Vitamin D and the Epithelial to Mesenchymal Transition

Stem Cells Int. 2016;2016:6213872. doi: 10.1155/2016/6213872. Epub 2016 Jan 6.

Abstract

Several studies support reciprocal regulation between the active vitamin D derivative 1α,25-dihydroxyvitamin D3 (1,25(OH)2D3) and the epithelial to mesenchymal transition (EMT). Thus, 1,25(OH)2D3 inhibits EMT via the induction of a variety of target genes that encode cell adhesion and polarity proteins responsible for the epithelial phenotype and through the repression of key EMT inducers. Both direct and indirect regulatory mechanisms mediate these effects. Conversely, certain master EMT inducers inhibit 1,25(OH)2D3 action by repressing the transcription of VDR gene encoding the high affinity vitamin D receptor that mediates 1,25(OH)2D3 effects. Consequently, the balance between the strength of 1,25(OH)2D3 signaling and the induction of EMT defines the cellular phenotype in each context. Here we review the current understanding of the genes and mechanisms involved in the interplay between 1,25(OH)2D3 and EMT.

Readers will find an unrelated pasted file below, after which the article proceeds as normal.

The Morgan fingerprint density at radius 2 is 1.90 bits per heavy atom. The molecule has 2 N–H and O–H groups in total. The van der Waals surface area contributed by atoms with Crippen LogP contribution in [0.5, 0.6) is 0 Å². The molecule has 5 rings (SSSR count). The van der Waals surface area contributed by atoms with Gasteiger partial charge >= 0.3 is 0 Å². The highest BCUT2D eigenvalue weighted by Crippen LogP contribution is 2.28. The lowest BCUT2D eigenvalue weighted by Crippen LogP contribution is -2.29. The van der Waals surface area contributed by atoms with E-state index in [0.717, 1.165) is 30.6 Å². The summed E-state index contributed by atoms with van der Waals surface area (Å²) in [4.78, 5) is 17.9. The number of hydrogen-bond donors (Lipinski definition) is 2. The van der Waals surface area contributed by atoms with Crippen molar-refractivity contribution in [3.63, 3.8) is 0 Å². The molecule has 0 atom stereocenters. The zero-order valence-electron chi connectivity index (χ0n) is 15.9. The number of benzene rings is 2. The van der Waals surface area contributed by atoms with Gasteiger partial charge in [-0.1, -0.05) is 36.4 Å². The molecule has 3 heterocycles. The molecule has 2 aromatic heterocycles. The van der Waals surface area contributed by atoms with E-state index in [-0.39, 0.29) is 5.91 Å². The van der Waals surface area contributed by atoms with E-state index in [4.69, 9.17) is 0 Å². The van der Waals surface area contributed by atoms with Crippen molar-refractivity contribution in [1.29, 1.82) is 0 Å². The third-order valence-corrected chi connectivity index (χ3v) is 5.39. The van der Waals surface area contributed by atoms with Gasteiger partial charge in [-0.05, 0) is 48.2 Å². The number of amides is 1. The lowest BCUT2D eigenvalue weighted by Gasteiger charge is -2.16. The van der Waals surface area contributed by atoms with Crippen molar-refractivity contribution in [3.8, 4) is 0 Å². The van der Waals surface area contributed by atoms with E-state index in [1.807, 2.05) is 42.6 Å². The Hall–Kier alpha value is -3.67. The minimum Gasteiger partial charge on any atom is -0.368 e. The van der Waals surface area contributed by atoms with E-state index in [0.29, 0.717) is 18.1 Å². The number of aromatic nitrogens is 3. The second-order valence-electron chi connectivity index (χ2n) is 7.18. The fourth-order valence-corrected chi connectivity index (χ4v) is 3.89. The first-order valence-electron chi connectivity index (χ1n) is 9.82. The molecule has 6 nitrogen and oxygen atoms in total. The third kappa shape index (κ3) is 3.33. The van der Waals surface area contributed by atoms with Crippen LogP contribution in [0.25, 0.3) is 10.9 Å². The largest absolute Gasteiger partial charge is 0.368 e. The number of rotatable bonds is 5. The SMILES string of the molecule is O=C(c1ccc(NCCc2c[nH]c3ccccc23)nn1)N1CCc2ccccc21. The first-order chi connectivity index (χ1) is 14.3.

Publication types

  • Review